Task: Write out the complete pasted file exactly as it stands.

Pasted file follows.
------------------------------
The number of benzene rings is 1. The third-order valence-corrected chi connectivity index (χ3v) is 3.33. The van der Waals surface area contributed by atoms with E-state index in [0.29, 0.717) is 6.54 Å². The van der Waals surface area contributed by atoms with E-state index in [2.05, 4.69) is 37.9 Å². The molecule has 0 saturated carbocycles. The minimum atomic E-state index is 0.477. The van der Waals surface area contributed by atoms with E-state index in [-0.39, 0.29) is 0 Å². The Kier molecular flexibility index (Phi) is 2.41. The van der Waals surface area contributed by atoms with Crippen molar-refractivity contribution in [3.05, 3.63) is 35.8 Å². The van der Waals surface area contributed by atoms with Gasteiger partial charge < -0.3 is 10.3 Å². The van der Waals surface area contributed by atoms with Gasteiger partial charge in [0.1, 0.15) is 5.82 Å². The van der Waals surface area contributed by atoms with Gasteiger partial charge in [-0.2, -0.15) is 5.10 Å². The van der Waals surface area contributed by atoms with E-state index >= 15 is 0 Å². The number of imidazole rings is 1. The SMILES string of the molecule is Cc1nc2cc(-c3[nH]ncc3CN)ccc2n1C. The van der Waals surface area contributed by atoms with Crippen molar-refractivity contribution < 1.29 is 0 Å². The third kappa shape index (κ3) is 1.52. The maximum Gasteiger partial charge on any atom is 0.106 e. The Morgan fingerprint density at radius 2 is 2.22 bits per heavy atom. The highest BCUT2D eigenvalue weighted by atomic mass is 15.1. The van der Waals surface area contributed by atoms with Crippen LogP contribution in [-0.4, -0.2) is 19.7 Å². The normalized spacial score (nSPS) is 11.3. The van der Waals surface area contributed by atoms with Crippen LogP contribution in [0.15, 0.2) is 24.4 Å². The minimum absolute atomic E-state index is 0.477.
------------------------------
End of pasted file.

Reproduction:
The number of benzene rings is 1. The third-order valence-corrected chi connectivity index (χ3v) is 3.33. The van der Waals surface area contributed by atoms with E-state index in [0.29, 0.717) is 6.54 Å². The van der Waals surface area contributed by atoms with E-state index in [2.05, 4.69) is 37.9 Å². The molecule has 0 saturated carbocycles. The minimum atomic E-state index is 0.477. The van der Waals surface area contributed by atoms with E-state index in [-0.39, 0.29) is 0 Å². The Kier molecular flexibility index (Phi) is 2.41. The van der Waals surface area contributed by atoms with Crippen molar-refractivity contribution in [3.05, 3.63) is 35.8 Å². The van der Waals surface area contributed by atoms with Gasteiger partial charge < -0.3 is 10.3 Å². The van der Waals surface area contributed by atoms with Gasteiger partial charge in [0.1, 0.15) is 5.82 Å². The van der Waals surface area contributed by atoms with Gasteiger partial charge in [-0.2, -0.15) is 5.10 Å². The van der Waals surface area contributed by atoms with E-state index >= 15 is 0 Å². The number of imidazole rings is 1. The SMILES string of the molecule is Cc1nc2cc(-c3[nH]ncc3CN)ccc2n1C. The van der Waals surface area contributed by atoms with Crippen molar-refractivity contribution < 1.29 is 0 Å². The third kappa shape index (κ3) is 1.52. The maximum Gasteiger partial charge on any atom is 0.106 e. The Morgan fingerprint density at radius 2 is 2.22 bits per heavy atom. The highest BCUT2D eigenvalue weighted by atomic mass is 15.1. The van der Waals surface area contributed by atoms with Crippen LogP contribution in [-0.4, -0.2) is 19.7 Å². The normalized spacial score (nSPS) is 11.3. The van der Waals surface area contributed by atoms with Crippen LogP contribution in [0.15, 0.2) is 24.4 Å². The minimum absolute atomic E-state index is 0.477.